Saudi-Yemen war in 1934

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Billy
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Saudi-Yemen war in 1934

Post by Billy » 18 Sep 2006 03:44

Hello everyone, does anybody have information, pictures, orders of battle etc. on the border war between Saudi Arabia and Yemen in 1934? Or for that matter on skirmishes between Yemeni and British forces at the border with British Aden? All i could find out there was a very, very brief description of it and the text of the Treaty of Taif that ended it. This war is a subject that one almost never hears about so any help is much appreciated. Thanks in advance.

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freefrench
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Post by freefrench » 27 Oct 2006 07:34

Well from a book I've read on King Ibn Saud of Saudi Arabia, this was a really brief war between the Mutawakilite King of Yemen (Yahya I think) and Ibn Saud, who after conquering the Hedjaz and Asir also had intentions for North Yemen. Of course, the North Yemeni army was nothing compared to the big Saudi Ikwan army.

See this map for more on the period: http://www.terra.es/personal7/jqvaraderey/190523ar.gif

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Post by Animal » 30 Jul 2007 06:39

I'd like to find out more about this conflict too, as well as information about the forces involved. Of course I believe that the weapons used on both sides would've been WWI surplus of British, German, and Turkish origin. And considering that the Saudis had adopted the Mauser rifle, they would've possibly bought other weapons, vehicles, and equipment from Belgium and/or Czechoslovakia.

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Post by Animal » 06 Aug 2007 06:42

According to this site, the Saudis had acquired some Vickers Mk. II Light Tanks in 1933 and also had some Vickers Carden Loyd Mk. VIb tanks.

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Post by Animal » 22 Aug 2007 03:20

Here's some more info on the Yemeni Army;
A Backwater of World War I

Using tribal levies, the Ottoman Turks created four battalions of gendarme and three cavalry regiments. In 1906, the Italians recruited thousands of Yemeni and gave them military training in their colony of Somalia before sending them to Libya to fight the Sanussi insurgency of 1911. It would be a combination of these forces that held stronger ties to tribe that would rebel against Ottoman rule in Yemen in World War I. Aware of the gains made by the Hashemites to the North and their Arab Revolt, Yemeni tribes began their own attacks on Ottoman forces. Although not as famous as the revolts involving T.E. Lawrence, the Yemeni revolt led to the withdrawal of Turkish units by 1918 and the establishment of an Imamate under the Imam Yahya.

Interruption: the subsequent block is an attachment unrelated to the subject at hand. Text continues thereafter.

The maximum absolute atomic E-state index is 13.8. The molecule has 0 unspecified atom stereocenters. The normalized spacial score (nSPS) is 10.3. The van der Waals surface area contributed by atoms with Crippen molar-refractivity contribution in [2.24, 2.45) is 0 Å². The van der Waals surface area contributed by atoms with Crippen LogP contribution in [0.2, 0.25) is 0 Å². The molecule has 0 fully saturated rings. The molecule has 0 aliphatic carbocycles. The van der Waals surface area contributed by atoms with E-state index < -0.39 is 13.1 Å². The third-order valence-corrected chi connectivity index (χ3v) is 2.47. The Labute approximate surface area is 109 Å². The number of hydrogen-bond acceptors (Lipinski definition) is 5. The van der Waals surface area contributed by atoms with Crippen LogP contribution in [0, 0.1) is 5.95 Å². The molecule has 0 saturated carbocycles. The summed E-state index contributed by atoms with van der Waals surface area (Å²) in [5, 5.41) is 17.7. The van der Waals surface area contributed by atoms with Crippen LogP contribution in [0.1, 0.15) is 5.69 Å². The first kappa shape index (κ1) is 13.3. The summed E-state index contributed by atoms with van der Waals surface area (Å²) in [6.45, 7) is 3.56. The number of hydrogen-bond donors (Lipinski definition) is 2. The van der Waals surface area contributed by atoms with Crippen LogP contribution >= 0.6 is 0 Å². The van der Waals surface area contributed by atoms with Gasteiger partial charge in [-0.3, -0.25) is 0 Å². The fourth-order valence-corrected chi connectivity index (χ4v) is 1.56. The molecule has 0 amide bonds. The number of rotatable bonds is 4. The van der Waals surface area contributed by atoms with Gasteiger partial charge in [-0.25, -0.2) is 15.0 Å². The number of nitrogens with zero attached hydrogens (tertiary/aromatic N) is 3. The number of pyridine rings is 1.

Yahya kept a cadre of 300 Ottoman officers and soldiers to train the Imamate Army. They divided the Yemeni forces into several formations:

* The Al-Muzaffar Army--This was the tribal levy begun by the Ottomans and diverted to Imam Yahya in 1919. A fascinating element is that each tribe included a retainer who reported on the behavior, awards, and misdeeds of members of his tribe. If a member of the tribal levy stole, or left without permission, the retainer and tribal chief compensated the Imam for the loss.

* The Defensive Army--Created in 1936, it was a draft of all able-bodied men capable of bearing arms. The difference was that each person was given six months training and the draft included urban Yemenis. They received periodic training for 10 years. This was a primitive form of reserve army that trained 15,000 per year.